Thank you for reading and sharing my daily #Storygram short stories! Be sure to subscribe to the Newsletter and check out my film Portfolio!

The Story:

They walked through a field to reach the woods in the early morning hours, when the animals were just waking and the ground was drying off from its dewy shower. He carried an ax, and his son pushed a wheelbarrow bigger than himself.

“Dad, why do we have to do this now?”
“You don’t wanna be cold, do you?”
“I can deal with it, if it means not chopping wood.”
“Well, that’s pretty selfish thinking when you have a baby sister at home.”

The boy grumbled and pressed on with his father. As they reached the edge of the woods, they came across a black pipe sticking out of the ground. It was about a meter tall and several inches in diameter.

“Dad, what are those pipes?”
“I’ve told you to ignore them, Teeko. That’s not ignoring them.”

His father always gave him the same answer about the pipes, but it always made his curiosity stronger than ever. As they passed the pipe, a light suddenly poured out of it.

“Dad, look! Look!”

His father saw the light and immediately grabbed his son and covered his mouth.

“Quiet,” he whispered. “Stay still.”

A voice came from the pipe.

“Who goes there?”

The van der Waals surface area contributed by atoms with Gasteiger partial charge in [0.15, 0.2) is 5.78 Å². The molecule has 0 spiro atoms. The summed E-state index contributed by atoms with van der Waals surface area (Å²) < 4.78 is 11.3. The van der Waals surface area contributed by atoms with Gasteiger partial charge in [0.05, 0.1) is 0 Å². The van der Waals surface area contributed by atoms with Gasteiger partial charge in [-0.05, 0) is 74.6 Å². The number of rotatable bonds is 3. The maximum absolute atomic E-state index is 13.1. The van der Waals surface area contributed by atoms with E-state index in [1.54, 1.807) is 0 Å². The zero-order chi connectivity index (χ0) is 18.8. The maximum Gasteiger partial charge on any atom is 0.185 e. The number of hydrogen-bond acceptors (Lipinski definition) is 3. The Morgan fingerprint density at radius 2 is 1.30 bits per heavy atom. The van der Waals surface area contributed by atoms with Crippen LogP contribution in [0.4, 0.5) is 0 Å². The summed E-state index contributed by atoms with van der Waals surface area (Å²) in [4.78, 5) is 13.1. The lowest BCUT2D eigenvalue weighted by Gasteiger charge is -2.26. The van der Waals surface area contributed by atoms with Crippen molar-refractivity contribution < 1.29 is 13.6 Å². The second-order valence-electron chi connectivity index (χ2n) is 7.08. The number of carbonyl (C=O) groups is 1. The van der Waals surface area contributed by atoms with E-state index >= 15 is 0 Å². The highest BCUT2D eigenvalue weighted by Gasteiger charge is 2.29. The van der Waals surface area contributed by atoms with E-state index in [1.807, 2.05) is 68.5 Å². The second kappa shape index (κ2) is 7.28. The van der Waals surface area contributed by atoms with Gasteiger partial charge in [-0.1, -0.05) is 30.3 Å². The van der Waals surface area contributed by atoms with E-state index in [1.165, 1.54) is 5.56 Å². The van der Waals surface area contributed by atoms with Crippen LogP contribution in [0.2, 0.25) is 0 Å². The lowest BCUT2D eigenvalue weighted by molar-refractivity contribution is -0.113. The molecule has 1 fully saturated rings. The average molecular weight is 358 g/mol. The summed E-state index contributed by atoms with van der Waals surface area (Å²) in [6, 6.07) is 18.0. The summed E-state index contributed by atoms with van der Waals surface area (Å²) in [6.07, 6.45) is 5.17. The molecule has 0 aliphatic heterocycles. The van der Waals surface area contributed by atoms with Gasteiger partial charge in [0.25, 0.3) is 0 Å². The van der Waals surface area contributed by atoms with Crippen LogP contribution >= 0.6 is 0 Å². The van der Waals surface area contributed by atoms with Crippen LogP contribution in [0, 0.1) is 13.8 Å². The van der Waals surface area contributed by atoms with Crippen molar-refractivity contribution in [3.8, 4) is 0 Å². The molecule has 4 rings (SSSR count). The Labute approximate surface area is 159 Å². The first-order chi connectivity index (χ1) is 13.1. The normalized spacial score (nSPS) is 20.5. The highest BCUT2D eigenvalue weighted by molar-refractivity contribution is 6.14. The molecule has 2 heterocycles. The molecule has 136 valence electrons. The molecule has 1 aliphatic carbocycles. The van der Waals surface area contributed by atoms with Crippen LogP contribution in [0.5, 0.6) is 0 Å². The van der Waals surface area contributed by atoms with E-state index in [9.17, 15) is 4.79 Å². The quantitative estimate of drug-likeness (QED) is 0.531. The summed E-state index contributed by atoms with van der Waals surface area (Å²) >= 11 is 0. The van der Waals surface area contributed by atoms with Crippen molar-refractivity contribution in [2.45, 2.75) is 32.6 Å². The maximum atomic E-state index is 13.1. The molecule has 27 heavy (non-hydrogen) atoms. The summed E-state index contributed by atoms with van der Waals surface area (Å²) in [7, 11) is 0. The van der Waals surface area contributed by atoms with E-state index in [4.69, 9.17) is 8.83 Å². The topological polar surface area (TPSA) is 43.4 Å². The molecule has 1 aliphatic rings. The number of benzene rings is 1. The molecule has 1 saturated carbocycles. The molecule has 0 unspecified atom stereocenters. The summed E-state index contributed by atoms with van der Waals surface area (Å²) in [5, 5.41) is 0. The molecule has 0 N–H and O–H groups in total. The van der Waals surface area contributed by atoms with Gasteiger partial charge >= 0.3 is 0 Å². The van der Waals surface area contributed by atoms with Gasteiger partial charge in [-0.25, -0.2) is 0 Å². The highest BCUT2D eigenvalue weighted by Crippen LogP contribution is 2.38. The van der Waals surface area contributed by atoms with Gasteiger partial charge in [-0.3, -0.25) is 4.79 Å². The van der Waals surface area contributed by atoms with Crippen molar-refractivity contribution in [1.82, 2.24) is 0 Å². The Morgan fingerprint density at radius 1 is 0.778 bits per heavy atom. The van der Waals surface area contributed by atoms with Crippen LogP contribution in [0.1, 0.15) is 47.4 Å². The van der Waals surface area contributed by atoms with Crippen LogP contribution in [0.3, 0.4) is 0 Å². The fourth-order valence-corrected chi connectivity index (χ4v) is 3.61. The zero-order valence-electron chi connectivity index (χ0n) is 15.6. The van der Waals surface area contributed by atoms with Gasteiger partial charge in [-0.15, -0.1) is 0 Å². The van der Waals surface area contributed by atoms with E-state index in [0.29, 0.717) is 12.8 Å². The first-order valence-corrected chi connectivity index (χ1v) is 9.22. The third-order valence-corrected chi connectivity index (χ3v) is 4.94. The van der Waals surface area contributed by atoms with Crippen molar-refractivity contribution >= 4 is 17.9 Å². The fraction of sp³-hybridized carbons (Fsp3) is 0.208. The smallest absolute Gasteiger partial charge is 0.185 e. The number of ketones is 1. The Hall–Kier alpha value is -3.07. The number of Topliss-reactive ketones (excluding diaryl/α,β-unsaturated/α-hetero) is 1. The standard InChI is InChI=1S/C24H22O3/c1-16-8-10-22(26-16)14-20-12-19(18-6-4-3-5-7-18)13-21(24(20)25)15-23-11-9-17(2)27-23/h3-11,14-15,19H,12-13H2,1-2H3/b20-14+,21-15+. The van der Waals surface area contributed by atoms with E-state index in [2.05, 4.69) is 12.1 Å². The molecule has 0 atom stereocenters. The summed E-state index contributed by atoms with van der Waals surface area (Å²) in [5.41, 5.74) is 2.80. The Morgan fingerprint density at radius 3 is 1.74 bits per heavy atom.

“Just a land dweller, sir.”
“You’re too loud!”
“Yes, sir. Our apologies, sir.”
“Keep it down!”

The light went off, and he released his son. They quietly slunk away. Once they had retreated a safe distance, his father spoke.

“The pipes provide air for homes, sometimes entire cities, underground.”
“Why don’t we see them?”
“They don’t want to be seen. They are those who have forsaken the land. They have left it to die, after their ways destroyed it. They retreated underground a century ago.”
“Why didn’t we go, too?”
“Because our people still believe in the land. We believe it’s worth saving. But those who live underground have the power to destroy us the same as they did the world. Do you understand this story?”
“I think so,” Teeko said, still processing his astonishment.
“Good. Now, it’s vital that you never speak to them unless spoken to. Ever. And always be polite. Got it?”
“Yes, father.”

While chopping wood that day, Teeko couldn’t help but think there must be at least one he could talk to…


Think this story should become a book or a short film? Let me know in the comments below!

Pin It on Pinterest

Share This